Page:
List poems describe or name things. The writer uses specific details to describe a memorable part of his/her life such as the years he/she lived down South with grandparents or the year spent in kindergarten. This is called a history poem. Another type is the how-to poem which involves listing sequential steps to follow when doing something. The subject may be ordinary like making a model airplane or unusual like giving a flea a bath. Janeczko recommends beginning by listing in a journal all the things related to your chosen subject. It's a stream of consciousness type exercise and the young writer is to jot down whatever comes to mind about this subject. When reading over the list the student is to look for related things that may help him/her to narrow down the topic. The creation of this list may well take a few days and will involve additions and deletions. When editing the list, the writer should be careful to choose things that give a clear picture of the subject to the reader and choose words that convey the intended meaning. As the poem is refined, the writer needs to consider the order of ideas, where his emphasis will be, the sound of particular lines of words (i. e. putting together words that start with the same consonant) and the rhythm (use of short or long lines). By reading the poem out loud, the writer can hear the sound and feel the rhythm he/she wants to create in the poem.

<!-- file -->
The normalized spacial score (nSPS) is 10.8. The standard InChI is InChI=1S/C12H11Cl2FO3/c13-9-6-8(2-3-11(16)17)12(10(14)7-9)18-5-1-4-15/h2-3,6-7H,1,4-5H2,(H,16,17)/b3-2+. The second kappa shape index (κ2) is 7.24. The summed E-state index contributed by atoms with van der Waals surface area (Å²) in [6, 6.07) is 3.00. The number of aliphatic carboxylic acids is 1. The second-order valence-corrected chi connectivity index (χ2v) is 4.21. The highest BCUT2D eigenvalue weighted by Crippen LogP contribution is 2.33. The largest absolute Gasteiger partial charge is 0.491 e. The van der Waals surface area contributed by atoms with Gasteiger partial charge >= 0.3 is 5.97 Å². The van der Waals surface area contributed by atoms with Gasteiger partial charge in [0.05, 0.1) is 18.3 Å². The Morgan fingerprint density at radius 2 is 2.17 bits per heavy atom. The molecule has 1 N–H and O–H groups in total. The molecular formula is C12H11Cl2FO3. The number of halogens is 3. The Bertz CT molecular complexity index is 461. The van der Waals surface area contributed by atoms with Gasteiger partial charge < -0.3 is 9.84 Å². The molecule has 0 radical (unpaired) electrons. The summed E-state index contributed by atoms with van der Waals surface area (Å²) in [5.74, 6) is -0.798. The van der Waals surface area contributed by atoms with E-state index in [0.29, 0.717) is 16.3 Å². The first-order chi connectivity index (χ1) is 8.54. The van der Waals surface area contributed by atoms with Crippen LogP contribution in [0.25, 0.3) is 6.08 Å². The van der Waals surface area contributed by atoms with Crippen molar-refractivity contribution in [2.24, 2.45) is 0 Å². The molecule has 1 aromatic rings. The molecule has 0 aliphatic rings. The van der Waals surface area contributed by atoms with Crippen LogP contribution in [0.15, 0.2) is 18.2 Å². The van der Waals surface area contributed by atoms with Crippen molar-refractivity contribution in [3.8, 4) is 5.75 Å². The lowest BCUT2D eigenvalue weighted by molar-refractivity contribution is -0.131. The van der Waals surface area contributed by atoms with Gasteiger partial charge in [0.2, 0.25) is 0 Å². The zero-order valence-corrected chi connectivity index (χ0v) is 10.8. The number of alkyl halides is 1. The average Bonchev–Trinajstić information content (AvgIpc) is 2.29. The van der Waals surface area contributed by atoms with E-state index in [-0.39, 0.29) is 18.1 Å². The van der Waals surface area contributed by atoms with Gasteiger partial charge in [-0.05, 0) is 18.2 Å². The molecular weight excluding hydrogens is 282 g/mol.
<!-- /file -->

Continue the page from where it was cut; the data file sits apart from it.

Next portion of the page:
Poems of Address